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Major US Music Festival ‘Outside Lands’ to Host Cannabis Pavilion

The notion that music festivals and legal cannabis might pair well instead of being deemed a security risk seems obvious.

But every big-name festival on the circuit has resisted, including Coachella, with its infamous, aggressive, and outre marijuana ban. And its whack donations to conservative political candidates.

This year’s edition of Outside Lands, a massive, 200,000-person, three-day “gourmet music” festival held every August in San Francisco’s Golden Gate Park, is different. Promoters Super Fly and Another Planet Entertainment are at least signaling that they like weed, and that it’s okay if you do, too

This is only the tip of the iceberg.

There won’t be any legal, sanctioned smoking or other cannabis consumption allowed at Outside Lands — city law bans smoking of all kinds in city parks, you see. But at least 14 California cannabis brands will be present at “Grass Lands,” an official festival feature “focused on the celebration, education, and integration of cannabis products into daily life,” organizers announced Tuesday.

Adding Cannabis to Craft Beer, Wine

Outside Lands already prides itself on high-end food and alcohol offerings to go with the music. For instance: a few dozen wineries are represented at Wine Lands, a vast, circus-sized tent.

And “much [in] the way that Wine Lands celebrates Napa and Sonoma as the leaders in US wine production, Grass Lands will shine a light on the area’s importance as pioneers in the cannabis world,” Rick Farman, co-founder of Superfly, which co-produces Outside Lands, said in a statement Tuesday. Groovy.

Billed as the first “curated cannabis experience” at a major U.S. music festival, Grass Lands will be part expo booth, part brand experience—and at least partially a tease. Unlike at the festival’s food and wine areas, there will be no cannabis in the edibles, in the “cannabis-themed farmer’s market,” or near the “Smell Wall… featuring botanical terpenes.” Darn it.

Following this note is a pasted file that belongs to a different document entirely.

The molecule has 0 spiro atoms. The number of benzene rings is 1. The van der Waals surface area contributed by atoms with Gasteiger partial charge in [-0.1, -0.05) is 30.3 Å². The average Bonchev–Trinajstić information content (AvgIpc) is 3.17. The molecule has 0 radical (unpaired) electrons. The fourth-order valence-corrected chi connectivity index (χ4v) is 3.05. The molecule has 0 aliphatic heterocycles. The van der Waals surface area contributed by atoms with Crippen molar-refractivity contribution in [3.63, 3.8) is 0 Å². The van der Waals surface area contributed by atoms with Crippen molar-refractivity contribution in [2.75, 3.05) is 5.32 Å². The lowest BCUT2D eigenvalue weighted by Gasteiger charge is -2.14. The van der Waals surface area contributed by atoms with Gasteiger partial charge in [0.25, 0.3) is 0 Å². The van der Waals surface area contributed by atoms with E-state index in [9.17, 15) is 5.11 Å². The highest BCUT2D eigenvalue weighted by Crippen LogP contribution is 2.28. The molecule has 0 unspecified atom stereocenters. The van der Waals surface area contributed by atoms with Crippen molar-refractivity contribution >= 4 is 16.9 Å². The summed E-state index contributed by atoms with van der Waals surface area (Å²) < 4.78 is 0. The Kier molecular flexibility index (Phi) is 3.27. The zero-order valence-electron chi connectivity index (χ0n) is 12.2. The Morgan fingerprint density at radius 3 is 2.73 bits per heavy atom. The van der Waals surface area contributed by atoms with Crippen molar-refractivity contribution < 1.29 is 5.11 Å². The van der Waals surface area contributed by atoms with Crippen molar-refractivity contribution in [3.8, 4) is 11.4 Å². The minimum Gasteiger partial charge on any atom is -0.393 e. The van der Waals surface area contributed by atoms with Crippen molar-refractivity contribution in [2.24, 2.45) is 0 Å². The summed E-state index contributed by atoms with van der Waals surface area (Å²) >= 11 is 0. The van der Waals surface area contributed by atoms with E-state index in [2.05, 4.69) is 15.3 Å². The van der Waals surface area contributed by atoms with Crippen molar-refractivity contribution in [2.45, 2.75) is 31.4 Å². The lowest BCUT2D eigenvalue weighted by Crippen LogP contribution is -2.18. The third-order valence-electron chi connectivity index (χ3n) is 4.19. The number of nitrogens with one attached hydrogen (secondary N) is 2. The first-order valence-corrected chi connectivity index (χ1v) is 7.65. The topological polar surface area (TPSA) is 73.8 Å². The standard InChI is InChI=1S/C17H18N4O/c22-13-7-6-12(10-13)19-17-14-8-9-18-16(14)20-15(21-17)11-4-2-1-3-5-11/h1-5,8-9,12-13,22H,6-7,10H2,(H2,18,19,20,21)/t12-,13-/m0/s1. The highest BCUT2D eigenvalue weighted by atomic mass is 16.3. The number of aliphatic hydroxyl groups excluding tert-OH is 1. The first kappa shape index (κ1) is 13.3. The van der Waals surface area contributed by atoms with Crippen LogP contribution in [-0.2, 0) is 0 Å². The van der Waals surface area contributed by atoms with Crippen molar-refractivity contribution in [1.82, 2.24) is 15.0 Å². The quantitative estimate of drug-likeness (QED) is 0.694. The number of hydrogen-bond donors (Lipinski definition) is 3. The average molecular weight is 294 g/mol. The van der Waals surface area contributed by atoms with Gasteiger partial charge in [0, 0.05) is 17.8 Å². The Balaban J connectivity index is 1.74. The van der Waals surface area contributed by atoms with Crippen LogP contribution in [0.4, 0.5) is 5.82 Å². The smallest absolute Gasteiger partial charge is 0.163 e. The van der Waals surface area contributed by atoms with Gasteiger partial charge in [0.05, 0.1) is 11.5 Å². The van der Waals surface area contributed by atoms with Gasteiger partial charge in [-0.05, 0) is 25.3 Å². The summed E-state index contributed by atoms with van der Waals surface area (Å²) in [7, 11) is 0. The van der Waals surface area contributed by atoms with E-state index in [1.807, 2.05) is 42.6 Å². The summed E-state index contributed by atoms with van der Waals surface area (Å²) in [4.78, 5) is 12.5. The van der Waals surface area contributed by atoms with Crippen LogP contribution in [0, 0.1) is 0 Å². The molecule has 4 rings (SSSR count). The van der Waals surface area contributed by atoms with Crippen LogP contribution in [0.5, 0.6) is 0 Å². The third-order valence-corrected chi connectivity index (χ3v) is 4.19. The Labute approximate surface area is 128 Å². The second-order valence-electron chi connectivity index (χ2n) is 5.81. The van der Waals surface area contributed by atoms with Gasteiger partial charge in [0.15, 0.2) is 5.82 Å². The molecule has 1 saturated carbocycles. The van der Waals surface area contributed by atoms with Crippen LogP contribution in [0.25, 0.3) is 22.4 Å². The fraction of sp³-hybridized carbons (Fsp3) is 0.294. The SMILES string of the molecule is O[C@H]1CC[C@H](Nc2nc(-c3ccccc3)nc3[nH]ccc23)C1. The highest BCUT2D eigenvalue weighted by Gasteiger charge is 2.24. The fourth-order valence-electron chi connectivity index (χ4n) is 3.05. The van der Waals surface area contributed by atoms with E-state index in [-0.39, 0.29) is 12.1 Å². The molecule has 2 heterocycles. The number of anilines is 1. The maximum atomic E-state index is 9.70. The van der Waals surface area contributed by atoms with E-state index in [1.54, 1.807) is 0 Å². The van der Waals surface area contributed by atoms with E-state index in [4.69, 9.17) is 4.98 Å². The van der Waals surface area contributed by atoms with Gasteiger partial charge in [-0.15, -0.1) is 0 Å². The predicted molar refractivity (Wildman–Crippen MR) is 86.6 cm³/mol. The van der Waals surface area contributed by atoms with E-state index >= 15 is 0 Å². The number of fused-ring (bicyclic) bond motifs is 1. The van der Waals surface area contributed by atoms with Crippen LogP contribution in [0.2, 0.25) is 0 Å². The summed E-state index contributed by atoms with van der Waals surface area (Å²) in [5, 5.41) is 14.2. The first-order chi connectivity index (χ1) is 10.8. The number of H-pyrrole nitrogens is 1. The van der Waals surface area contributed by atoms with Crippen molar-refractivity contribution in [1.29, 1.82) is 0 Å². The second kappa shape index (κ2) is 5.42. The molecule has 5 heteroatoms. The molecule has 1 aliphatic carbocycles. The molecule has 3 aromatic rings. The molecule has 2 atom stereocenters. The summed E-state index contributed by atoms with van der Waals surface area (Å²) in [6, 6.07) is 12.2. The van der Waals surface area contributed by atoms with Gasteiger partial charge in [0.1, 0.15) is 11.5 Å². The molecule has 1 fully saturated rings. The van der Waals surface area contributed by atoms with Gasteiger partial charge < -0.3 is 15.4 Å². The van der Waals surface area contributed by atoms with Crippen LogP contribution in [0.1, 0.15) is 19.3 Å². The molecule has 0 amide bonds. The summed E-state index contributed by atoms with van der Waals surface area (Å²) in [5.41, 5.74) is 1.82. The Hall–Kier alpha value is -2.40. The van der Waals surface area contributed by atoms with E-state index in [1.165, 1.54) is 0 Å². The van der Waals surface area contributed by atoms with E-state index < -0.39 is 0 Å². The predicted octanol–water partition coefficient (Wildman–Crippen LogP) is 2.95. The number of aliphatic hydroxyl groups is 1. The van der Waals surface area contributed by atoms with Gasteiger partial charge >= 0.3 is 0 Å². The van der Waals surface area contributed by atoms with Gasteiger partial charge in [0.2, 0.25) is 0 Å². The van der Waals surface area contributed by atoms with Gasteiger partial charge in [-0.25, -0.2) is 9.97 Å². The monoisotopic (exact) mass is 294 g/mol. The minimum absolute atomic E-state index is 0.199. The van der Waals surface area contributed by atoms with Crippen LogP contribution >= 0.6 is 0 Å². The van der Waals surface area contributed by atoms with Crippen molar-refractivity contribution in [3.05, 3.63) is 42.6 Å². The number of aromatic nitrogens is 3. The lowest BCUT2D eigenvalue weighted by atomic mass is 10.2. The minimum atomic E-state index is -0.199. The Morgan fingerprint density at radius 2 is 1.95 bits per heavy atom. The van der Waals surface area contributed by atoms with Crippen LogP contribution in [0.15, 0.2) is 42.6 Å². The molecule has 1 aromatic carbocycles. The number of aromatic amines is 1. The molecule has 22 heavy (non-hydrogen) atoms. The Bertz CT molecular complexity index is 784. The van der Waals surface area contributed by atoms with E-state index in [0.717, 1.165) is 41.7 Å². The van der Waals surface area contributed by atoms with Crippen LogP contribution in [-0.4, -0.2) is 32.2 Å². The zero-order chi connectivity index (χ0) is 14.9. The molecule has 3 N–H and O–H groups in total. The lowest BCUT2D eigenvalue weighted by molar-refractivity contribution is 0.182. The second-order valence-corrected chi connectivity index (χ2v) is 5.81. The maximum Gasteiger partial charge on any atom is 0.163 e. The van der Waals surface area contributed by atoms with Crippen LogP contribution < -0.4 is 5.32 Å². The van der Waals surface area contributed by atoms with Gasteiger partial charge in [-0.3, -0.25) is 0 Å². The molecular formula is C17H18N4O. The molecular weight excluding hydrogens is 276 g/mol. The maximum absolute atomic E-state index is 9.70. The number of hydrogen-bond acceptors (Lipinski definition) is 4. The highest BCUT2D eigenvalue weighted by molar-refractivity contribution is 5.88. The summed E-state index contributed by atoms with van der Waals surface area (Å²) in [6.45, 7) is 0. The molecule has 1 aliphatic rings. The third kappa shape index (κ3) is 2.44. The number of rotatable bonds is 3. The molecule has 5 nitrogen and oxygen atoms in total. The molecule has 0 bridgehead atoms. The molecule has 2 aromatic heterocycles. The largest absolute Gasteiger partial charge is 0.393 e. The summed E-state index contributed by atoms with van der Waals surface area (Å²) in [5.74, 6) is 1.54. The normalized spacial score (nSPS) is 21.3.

State laws limit legal smokeouts with retail sales to county fairgrounds, so there will be no cannabis at all for sale, or for sampling in world-class Golden Gate Park. But the brands will be there, officially welcomed—and that, for now, is as close an embrace as the cannabis industry can expect.

Aficionados who’ve legally bought and smoked at events like the Emerald Cup, Cannabis Cup may scoff at the dry Grass Lands, but cannabis entrepreneurs get it. Outside Lands draws 200,000 attendees, and most of them completely fresh to legal cannabis.

California Has Set the Cannabis Curve—Again

Anything that “helps normalize and integrate cannabis into the mainstream” is welcome enough, said Michael Steinmetz, co-founder and CEO of Flow Kana, the Mendocino County-based sungrown cannabis brand, one of the 14 companies listed as Grass Lands sponsors. “We’re thrilled to have some fun with festival goers, share our farmers’ stories, and further showcase the incredible sungrown cannabis from the Emerald Triangle.”

“Kudos to Outside Lands and everyone involved for having the vision and courage to be the first mainstream music festival to incorporate cannabis on such a level,” said Coreen Carroll, a chef and co-founder of the Cannaisseur Series, regular events that pair gourmet dining with cannabis.

Carroll plans on serving non-infused versions of the dishes normally served at her dinners and brunches.

“And this is only the tip of the iceberg—we envision a future where cannabis will be just as prevalent and available as alcohol at events like these.”

Maybe, even, at Coachella.

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Chris Roberts

Based in New York City, Chris Roberts has been writing about cannabis since spending a few months in Humboldt County in 2009. His work has been published in SF Weekly, Cannabis Now, The Guardian, High Times, and San Francisco Magazine, among others.

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